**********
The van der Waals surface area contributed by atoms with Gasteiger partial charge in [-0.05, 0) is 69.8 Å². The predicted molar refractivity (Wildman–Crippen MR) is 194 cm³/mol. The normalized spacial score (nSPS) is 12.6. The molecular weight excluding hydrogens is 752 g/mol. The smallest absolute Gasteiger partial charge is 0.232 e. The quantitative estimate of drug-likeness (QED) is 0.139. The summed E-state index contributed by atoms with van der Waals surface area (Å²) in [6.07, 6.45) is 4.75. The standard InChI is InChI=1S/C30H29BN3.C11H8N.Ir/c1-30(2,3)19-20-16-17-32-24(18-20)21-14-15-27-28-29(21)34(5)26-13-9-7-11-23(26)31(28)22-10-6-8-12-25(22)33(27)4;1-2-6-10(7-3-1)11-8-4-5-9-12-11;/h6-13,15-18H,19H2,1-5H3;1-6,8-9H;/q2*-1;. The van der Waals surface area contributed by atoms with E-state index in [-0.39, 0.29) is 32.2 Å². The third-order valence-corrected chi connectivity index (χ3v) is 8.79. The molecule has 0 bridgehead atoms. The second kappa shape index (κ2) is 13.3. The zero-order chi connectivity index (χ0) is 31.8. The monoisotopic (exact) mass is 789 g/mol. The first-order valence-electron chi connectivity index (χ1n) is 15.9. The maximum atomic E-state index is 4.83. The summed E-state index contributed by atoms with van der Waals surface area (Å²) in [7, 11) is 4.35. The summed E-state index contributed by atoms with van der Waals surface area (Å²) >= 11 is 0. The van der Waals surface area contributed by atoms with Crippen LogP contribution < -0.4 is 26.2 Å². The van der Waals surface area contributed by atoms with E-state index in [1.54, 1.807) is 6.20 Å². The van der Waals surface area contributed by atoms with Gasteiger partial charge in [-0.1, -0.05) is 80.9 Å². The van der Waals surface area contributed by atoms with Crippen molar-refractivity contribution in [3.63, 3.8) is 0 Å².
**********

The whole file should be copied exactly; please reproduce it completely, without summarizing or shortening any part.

The van der Waals surface area contributed by atoms with Gasteiger partial charge in [-0.05, 0) is 69.8 Å². The predicted molar refractivity (Wildman–Crippen MR) is 194 cm³/mol. The normalized spacial score (nSPS) is 12.6. The molecular weight excluding hydrogens is 752 g/mol. The smallest absolute Gasteiger partial charge is 0.232 e. The quantitative estimate of drug-likeness (QED) is 0.139. The summed E-state index contributed by atoms with van der Waals surface area (Å²) in [6.07, 6.45) is 4.75. The standard InChI is InChI=1S/C30H29BN3.C11H8N.Ir/c1-30(2,3)19-20-16-17-32-24(18-20)21-14-15-27-28-29(21)34(5)26-13-9-7-11-23(26)31(28)22-10-6-8-12-25(22)33(27)4;1-2-6-10(7-3-1)11-8-4-5-9-12-11;/h6-13,15-18H,19H2,1-5H3;1-6,8-9H;/q2*-1;. The van der Waals surface area contributed by atoms with E-state index in [-0.39, 0.29) is 32.2 Å². The third-order valence-corrected chi connectivity index (χ3v) is 8.79. The molecule has 0 bridgehead atoms. The second kappa shape index (κ2) is 13.3. The zero-order chi connectivity index (χ0) is 31.8. The monoisotopic (exact) mass is 789 g/mol. The first-order valence-electron chi connectivity index (χ1n) is 15.9. The maximum atomic E-state index is 4.83. The summed E-state index contributed by atoms with van der Waals surface area (Å²) in [7, 11) is 4.35. The summed E-state index contributed by atoms with van der Waals surface area (Å²) >= 11 is 0. The van der Waals surface area contributed by atoms with Crippen LogP contribution < -0.4 is 26.2 Å². The van der Waals surface area contributed by atoms with E-state index in [1.54, 1.807) is 6.20 Å². The van der Waals surface area contributed by atoms with Gasteiger partial charge in [-0.1, -0.05) is 80.9 Å². The van der Waals surface area contributed by atoms with Crippen molar-refractivity contribution in [3.63, 3.8) is 0 Å².